One reason why I pushed myself to finish these guys is because I have decided to back the latest Frostgrave Nickstarter so I can get my hands on the multi-part plastic barbarians. Barbarians, like dwarves, are useful figures to have for most fantasy settings, so I expect quite good return on investment on those. I would like to paint them with black-and-white body paint like the Avvars depicted in the Dragon Age RPG, but whether I can manage that is an unknown.

If you are looking for some generic fantasy barbarians, do head over the North Star's page.

Monday, October 03, 2016

Horizon Wars first game

I've been talking about Horizon Wars for a while, but on Sunday Martin, fg and I finally got down to trying out the rules.

We played a set-piece battle with 20 points a side. Martin fielded two mechas, a recon drone and a heavy artillery unit, plus three bases of infantry.

I fielded my "Mad Max" force with ten bases of infantry, four bases of bikes, and six 'technicals', all classified as some form of infantry in the game, and due to the way the points system works, each costing a point.

As with most first games, we probably didn't get everything right, and we most certainly didn't play all the rules - in particular neither of us used the Recovery action, which would have made the game last much longer.

We did, however, learn a couple of things.

Mechas are powerful, but can be vulnerable if unsupported. Even with a high Firepower, it can only target one enemy unit per activation, which means it can succumb to horde tactics.

The downside to playing the horde is the amount of book-keeping required, as damage is scored against a unit's stats and there is no 'hit points' per se.

For the next game I think we might want to play with a smaller force and on a smaller area, so we get can down to the nuances of the rules.

Also, the Heavy Gear kickstarter that we backed arrived and I got my sprues. The plastic is a bit softer than I expected, and even the smallest mecha has eight parts, which need to be glued together, so it will take me some time to get all of them assembled. They also came in blacj plastic, which may present a problem when it comes to painting because I want to paint them 'light sand' instead of the canon red. Well, one step at a time then.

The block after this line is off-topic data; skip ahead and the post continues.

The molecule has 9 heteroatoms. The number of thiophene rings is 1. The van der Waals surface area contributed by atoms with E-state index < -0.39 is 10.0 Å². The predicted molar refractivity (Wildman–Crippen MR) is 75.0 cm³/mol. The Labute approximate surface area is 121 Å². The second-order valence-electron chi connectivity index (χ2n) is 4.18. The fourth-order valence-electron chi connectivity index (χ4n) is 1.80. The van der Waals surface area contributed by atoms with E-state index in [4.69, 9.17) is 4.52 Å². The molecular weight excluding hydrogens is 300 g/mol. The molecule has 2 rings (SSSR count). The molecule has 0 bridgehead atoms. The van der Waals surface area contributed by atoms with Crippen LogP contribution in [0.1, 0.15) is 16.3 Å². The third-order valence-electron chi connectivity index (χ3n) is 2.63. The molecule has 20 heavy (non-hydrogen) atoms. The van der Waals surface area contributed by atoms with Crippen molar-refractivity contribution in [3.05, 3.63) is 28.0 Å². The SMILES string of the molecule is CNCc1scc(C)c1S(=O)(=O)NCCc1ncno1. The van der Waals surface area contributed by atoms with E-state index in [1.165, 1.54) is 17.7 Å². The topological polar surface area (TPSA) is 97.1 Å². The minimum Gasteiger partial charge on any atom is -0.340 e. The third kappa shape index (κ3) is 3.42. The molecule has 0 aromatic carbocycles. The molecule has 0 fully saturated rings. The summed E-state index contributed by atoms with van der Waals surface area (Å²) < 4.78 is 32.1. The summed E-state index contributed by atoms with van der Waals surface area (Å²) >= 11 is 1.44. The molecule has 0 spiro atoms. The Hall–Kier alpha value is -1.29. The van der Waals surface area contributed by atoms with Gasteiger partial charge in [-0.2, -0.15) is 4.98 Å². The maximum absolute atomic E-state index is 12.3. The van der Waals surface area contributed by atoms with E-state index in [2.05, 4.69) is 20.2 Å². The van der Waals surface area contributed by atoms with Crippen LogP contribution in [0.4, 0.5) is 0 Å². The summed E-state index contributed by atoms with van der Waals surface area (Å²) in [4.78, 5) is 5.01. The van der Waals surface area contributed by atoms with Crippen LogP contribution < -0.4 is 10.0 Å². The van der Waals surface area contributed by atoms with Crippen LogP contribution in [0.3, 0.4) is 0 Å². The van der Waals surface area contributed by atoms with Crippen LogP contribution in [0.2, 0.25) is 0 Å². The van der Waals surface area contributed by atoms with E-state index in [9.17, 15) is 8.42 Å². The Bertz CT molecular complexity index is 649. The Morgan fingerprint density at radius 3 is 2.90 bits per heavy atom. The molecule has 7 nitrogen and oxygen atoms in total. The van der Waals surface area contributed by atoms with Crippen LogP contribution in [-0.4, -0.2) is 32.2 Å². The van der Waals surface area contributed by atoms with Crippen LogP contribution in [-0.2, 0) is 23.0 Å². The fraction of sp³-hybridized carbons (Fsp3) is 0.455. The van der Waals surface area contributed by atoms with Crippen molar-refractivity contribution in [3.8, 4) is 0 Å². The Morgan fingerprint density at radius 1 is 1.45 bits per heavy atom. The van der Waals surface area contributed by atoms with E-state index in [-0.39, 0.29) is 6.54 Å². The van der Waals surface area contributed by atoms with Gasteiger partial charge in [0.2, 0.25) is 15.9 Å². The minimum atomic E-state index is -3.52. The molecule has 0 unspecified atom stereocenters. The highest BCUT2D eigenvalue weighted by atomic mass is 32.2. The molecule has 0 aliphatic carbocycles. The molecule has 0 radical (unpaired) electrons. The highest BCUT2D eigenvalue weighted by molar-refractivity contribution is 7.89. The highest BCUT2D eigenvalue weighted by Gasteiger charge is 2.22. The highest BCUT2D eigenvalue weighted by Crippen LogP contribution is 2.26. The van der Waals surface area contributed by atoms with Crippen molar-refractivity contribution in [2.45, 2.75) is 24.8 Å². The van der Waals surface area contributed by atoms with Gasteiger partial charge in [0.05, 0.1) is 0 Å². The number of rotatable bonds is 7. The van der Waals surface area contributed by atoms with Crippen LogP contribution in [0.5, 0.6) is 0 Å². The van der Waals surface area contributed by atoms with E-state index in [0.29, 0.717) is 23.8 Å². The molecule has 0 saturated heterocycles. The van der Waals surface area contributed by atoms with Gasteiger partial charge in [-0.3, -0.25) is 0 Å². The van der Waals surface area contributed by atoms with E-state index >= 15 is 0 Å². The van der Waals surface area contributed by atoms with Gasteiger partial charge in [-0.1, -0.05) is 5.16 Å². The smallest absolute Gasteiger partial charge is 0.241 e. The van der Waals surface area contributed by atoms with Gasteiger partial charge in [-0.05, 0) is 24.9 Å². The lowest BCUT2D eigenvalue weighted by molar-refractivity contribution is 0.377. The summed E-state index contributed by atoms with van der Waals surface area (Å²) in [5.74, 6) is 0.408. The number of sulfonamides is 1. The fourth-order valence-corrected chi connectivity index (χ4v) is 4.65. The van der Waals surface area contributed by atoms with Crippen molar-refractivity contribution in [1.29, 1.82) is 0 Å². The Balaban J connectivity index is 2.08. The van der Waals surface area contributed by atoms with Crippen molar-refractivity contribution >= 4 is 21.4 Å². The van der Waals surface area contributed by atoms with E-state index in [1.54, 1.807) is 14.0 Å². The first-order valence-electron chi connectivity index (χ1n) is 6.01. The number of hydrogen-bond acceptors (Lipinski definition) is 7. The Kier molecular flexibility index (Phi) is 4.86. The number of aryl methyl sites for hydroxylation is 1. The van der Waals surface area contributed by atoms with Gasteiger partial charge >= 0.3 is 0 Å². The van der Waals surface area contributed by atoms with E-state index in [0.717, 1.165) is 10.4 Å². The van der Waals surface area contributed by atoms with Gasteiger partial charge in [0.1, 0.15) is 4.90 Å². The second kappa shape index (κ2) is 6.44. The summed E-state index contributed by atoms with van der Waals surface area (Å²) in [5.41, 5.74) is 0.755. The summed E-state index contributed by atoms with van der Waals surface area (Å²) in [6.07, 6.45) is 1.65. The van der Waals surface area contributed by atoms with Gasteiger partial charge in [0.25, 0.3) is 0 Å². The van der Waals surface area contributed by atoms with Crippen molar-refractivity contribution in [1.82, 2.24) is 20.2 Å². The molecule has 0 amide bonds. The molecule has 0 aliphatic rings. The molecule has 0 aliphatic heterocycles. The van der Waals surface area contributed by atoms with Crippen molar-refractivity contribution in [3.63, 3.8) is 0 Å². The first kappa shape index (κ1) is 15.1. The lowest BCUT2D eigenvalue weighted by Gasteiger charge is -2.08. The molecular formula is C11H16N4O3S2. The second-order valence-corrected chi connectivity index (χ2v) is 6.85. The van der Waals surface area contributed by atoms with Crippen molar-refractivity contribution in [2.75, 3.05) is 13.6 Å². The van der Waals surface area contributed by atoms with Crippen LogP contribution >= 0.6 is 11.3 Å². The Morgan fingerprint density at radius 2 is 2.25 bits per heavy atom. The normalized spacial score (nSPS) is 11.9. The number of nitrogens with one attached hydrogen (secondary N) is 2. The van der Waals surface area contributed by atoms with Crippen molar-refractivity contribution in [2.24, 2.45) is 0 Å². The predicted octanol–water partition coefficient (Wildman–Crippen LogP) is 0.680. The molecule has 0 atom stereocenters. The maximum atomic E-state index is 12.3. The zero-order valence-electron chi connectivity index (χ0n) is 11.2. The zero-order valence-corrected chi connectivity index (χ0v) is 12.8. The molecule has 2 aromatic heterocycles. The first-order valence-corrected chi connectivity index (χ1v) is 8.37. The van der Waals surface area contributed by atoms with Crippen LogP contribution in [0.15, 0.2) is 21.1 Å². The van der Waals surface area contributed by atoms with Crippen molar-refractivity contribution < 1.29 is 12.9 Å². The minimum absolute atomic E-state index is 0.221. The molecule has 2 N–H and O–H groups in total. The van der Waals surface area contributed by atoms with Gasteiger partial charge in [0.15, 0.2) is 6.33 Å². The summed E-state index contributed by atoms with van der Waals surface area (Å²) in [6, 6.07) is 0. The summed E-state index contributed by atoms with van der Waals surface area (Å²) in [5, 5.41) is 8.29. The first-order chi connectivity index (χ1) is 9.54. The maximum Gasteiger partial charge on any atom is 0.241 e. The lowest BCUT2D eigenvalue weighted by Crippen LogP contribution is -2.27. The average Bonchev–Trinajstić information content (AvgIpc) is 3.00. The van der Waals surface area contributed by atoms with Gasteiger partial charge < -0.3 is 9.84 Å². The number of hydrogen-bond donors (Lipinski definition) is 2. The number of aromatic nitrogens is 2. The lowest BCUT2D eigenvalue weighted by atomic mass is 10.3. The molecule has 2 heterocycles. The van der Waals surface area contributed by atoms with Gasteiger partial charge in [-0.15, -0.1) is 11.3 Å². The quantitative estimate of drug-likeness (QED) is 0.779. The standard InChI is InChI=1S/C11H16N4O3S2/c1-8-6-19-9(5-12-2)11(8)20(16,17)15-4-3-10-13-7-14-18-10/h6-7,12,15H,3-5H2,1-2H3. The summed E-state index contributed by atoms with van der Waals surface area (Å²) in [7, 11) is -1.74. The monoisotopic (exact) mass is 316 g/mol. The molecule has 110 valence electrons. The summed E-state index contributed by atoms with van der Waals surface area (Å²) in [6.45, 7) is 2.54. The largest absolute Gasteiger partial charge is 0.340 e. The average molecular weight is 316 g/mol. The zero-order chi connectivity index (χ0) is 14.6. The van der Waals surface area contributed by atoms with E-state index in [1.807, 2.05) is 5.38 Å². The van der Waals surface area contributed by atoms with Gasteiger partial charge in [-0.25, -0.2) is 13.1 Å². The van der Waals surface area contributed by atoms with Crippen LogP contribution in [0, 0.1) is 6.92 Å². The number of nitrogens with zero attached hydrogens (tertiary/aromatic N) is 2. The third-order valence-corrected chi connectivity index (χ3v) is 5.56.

Thursday, September 15, 2016

Twilight Struggle

Things have been a bit slow on the gaming/painting front, but fg and I managed to play a game of Twilight Struggle last week.

The game is highly rated, and you can find reviews and tutorial videos of it (that's how I learned the game), but my personal take is that it plays like Go with cards. The world is divided into six regions, and within each region there are countries. The aim of the game is to score victory points through the playing of cards and also by having more influence than the other player in a region so you can dominate it.

As the Soviet player, I initially got off to a strong start in Europe, but lost steam after a while. I shifted my focus to the Middle East, but a good event card which would have let me dominate the region was cancelled by one played by fg. Thereafter I got some bad cards that gave fg central and south America, and I lost on VPs before the game ran to its turn limit.

For us, the fun of the game was mostly topical - the events described in the cards were things we heard about as children and teenagers, even if the true significance were not apparent to us. If you are a child of the Cold War era and cheered when the Berlin Wall went down, you will like the game. If, on the other hand, you don't know how David Hasselhoff single-handedly united East and West Germany (or that there were such things as East and West Germany), then a lot of the game will be lost on you.